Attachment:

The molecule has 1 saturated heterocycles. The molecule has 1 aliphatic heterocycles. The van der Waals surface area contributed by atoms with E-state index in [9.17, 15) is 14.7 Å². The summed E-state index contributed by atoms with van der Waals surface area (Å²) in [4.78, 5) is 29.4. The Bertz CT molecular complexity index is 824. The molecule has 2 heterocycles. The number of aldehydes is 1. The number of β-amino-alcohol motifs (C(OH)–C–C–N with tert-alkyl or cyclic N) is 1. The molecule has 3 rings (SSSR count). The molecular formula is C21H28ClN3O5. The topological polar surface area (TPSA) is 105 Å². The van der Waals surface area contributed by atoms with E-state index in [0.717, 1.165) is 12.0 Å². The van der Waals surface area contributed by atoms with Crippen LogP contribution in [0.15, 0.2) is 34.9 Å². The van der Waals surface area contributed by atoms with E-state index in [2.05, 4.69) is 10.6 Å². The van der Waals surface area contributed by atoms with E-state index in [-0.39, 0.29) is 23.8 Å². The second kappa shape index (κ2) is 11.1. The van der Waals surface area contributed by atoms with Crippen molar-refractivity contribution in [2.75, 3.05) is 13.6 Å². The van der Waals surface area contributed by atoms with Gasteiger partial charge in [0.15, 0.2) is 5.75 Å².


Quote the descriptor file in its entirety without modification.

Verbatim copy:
The molecule has 1 saturated heterocycles. The molecule has 1 aliphatic heterocycles. The van der Waals surface area contributed by atoms with E-state index in [9.17, 15) is 14.7 Å². The summed E-state index contributed by atoms with van der Waals surface area (Å²) in [4.78, 5) is 29.4. The Bertz CT molecular complexity index is 824. The molecule has 2 heterocycles. The number of aldehydes is 1. The number of β-amino-alcohol motifs (C(OH)–C–C–N with tert-alkyl or cyclic N) is 1. The molecule has 3 rings (SSSR count). The molecular formula is C21H28ClN3O5. The topological polar surface area (TPSA) is 105 Å². The van der Waals surface area contributed by atoms with E-state index in [0.717, 1.165) is 12.0 Å². The van der Waals surface area contributed by atoms with Crippen LogP contribution in [0.15, 0.2) is 34.9 Å². The van der Waals surface area contributed by atoms with E-state index in [2.05, 4.69) is 10.6 Å². The van der Waals surface area contributed by atoms with E-state index in [-0.39, 0.29) is 23.8 Å². The second kappa shape index (κ2) is 11.1. The van der Waals surface area contributed by atoms with Crippen molar-refractivity contribution in [2.75, 3.05) is 13.6 Å². The van der Waals surface area contributed by atoms with Gasteiger partial charge in [0.15, 0.2) is 5.75 Å².